Ask me my idea of hell and interminable PowerPoint presentations feature strongly. The teeny tiny fonts. The thousands of bullet points. The inexplicable “swooshing noises” when slides gallop across the screen before coming to a surprised halt.
I am still in post PowerPoint therapy after decades in corporate land, so why am I talking about a social media site that is built on the bones of dead presentations?
What is SlideShare?
If your social media world only extends as far as Facebook or LinkedIn, then you are missing out a whole other world. SlideShare is designed as a place for people to share standalone presentations. No swooshes. No movement. No bad music.
Just pure design and hopefully fabulous business related content (although fun stuff has been sneaking in). There are ways to create voiceovers to your presentation, but for the sake of simplicity, we will just talk about the simple visual presentation version.
SlideShare presentations are indexed by Google, and help drive traffic back to your website.
Oh, and did I mention it was owned by LinkedIn? Interested yet?
How about a few statistics?
SlideShare gets over 60 million views per month, with over five times the traffic from business owners than for other social media sites.
Business owners are more likely to view a SlideShare presentation on a topic of interest than watch cat videos or connect on LinkedIn. Interested yet?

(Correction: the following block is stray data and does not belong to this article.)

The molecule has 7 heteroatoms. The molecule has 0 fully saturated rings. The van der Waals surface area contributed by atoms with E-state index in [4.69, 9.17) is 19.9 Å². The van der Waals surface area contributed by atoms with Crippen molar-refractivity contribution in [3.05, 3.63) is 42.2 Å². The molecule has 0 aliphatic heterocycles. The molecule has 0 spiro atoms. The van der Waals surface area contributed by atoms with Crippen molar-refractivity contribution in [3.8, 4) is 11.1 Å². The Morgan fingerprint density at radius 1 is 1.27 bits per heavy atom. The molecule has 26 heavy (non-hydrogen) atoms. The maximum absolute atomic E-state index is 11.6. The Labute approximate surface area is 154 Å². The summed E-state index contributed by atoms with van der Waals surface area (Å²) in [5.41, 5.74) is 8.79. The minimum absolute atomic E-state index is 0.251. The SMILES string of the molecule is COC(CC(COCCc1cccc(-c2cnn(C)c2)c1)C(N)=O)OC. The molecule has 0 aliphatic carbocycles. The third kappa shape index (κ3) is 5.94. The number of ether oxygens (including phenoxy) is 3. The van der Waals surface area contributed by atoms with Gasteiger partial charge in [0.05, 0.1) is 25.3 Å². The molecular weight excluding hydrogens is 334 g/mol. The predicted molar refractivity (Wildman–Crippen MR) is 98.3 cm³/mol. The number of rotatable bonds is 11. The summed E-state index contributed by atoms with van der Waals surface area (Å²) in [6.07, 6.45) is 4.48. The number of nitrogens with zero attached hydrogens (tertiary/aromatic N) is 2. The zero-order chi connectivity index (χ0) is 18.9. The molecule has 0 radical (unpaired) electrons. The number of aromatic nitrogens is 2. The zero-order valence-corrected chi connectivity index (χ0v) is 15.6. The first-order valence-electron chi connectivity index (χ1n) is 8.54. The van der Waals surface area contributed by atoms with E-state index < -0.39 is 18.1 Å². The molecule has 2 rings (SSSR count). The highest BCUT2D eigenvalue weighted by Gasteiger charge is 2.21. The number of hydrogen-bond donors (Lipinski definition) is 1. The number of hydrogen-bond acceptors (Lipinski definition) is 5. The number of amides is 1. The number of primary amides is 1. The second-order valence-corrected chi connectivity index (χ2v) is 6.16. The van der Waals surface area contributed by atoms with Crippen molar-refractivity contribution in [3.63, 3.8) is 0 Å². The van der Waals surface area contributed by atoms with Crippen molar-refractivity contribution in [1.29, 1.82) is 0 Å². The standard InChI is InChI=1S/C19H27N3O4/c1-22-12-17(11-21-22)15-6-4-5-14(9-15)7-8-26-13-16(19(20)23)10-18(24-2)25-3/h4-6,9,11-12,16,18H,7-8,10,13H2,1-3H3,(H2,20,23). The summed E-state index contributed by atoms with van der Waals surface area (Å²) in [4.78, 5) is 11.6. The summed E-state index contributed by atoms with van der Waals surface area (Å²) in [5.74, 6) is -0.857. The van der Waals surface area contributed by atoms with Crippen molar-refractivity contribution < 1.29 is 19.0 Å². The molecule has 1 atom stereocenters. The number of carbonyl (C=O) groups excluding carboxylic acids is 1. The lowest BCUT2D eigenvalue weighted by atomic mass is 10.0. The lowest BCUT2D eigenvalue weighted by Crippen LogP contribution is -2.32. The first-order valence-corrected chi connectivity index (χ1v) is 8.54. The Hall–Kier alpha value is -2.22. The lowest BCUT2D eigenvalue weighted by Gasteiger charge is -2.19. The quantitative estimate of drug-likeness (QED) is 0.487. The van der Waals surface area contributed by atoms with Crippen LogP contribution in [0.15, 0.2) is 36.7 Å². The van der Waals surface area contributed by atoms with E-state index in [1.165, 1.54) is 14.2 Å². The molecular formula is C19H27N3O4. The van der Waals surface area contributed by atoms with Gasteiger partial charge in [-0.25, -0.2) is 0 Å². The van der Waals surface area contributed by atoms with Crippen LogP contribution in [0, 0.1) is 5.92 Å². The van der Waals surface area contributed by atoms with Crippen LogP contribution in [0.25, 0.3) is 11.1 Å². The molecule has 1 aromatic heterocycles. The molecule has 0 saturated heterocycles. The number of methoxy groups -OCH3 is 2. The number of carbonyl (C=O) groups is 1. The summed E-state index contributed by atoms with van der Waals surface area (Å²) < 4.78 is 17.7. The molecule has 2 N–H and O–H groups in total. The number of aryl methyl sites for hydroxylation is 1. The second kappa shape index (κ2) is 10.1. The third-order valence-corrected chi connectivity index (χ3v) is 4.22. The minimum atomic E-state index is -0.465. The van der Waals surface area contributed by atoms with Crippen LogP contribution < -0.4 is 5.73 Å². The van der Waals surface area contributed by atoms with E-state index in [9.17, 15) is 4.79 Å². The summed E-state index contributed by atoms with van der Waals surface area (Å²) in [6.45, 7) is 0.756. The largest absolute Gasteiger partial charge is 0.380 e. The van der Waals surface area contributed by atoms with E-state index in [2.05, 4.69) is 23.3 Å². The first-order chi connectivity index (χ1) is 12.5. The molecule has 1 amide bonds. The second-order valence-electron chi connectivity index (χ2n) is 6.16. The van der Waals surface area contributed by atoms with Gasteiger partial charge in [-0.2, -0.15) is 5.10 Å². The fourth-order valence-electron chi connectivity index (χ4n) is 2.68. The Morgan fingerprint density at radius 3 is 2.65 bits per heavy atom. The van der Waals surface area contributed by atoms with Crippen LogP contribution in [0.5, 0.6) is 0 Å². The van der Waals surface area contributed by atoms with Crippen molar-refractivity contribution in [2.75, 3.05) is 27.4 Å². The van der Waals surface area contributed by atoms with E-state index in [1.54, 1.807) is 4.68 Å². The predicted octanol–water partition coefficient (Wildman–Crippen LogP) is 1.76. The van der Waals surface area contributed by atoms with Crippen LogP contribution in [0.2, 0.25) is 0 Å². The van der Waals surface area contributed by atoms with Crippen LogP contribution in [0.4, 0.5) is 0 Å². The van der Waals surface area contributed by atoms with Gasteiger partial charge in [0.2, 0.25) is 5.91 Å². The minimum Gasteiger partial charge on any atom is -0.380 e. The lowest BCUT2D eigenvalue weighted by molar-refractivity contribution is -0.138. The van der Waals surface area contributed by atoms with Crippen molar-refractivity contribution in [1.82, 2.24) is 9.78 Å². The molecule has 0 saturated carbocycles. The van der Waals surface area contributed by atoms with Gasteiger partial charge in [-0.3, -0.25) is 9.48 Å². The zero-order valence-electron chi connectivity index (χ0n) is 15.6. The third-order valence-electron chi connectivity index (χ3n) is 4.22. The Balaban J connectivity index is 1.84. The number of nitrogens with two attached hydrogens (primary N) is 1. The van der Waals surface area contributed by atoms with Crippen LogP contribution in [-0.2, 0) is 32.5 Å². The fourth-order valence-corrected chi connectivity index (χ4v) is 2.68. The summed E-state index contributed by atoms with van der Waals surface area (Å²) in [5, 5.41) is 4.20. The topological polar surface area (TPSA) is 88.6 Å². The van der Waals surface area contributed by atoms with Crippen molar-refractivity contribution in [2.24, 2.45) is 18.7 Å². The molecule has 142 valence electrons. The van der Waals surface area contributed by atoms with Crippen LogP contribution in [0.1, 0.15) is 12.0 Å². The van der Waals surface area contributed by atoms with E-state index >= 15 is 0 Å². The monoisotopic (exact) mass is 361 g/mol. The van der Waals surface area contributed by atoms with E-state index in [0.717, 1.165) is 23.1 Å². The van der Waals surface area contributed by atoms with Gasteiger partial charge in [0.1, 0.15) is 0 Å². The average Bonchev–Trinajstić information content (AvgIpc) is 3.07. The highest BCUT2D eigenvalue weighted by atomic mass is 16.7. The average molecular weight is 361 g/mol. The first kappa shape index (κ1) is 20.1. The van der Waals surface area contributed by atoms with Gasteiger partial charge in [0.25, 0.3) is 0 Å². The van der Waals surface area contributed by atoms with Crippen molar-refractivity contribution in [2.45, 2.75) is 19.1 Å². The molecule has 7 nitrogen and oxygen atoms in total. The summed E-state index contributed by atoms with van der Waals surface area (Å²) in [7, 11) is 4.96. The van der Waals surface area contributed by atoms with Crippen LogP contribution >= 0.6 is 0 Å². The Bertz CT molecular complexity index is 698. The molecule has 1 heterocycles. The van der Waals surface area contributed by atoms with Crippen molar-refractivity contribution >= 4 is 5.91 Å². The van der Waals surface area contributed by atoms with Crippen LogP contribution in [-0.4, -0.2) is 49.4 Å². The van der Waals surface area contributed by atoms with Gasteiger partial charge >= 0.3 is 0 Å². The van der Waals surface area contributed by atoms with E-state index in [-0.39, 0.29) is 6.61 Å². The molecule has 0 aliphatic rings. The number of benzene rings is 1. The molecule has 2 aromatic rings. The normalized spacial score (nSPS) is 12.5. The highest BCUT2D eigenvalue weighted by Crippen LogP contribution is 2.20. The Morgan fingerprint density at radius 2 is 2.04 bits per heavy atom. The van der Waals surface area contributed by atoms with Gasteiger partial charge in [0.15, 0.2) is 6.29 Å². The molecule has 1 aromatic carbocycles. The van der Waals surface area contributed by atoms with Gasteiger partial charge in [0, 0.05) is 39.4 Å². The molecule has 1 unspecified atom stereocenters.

Perhaps there is a use for SlideShare as a B2B social content marketing strategy after all.
How to create a SlideShare presentation
Not surprisingly, there are loads of SlideShare presentations and articles on how to create an effective SlideShare presentation. Needless to say, your dusty old PowerPoint presentation will not cut it!
Here are a few of the better instructional articles.
Me – when looking to create my first SlideShare presentation, I wanted a simple list of what to do and where to put it in the deck. Nope. Nothing. Crickets. There were either reams of pages of information to wade through to get to the useful stuff, or nothing other than pages on how to choose the best fonts.
In the interests of saving you time, this is what I learned.
SlideShare is visual feast
Unless your slides look good enough to eat, then they will quietly sit in a corner and be as popular as cheese cubes and pickled onions on a toothpick at a fancy party.
This means that unless you moonlight as a graphic designer, then perhaps leave your PowerPoint slides behind and head over to Canva.
Choose large evocative images, use only a few fonts and stay with your brand’s colour palette.
SlideShare slide dimensions look best at 1024 x 768. Don’t get tempted to go for smaller sizes.
Your SlideShare cover image
Your first slide is your cover image and needs to stand out from all the other slide decks on the site. Make it bright, colourful and clear.
Remember that when people share your slide deck on Facebook, Facebook crops the top and bottom bits of your cover image. In other words – keep your cover page headline in the middle of the page.
Also on your cover page, add your Twitter handle and your website URL in the middle of the bottom. They may not be able to click it, but they can read it.
The next challenge is creating the headline for your presentation. Remember that you are writing for both Google and warm, fuzzy, humans, so your headline has to be emotionally enticing as well as contain the keywords you want to target.
Headlines with numbers in them get more views than without, and framing the title in the negative is more effective than the positive (go figure!)
Your marketing slides
You want to drive traffic back to your website, and you can do this in a few ways.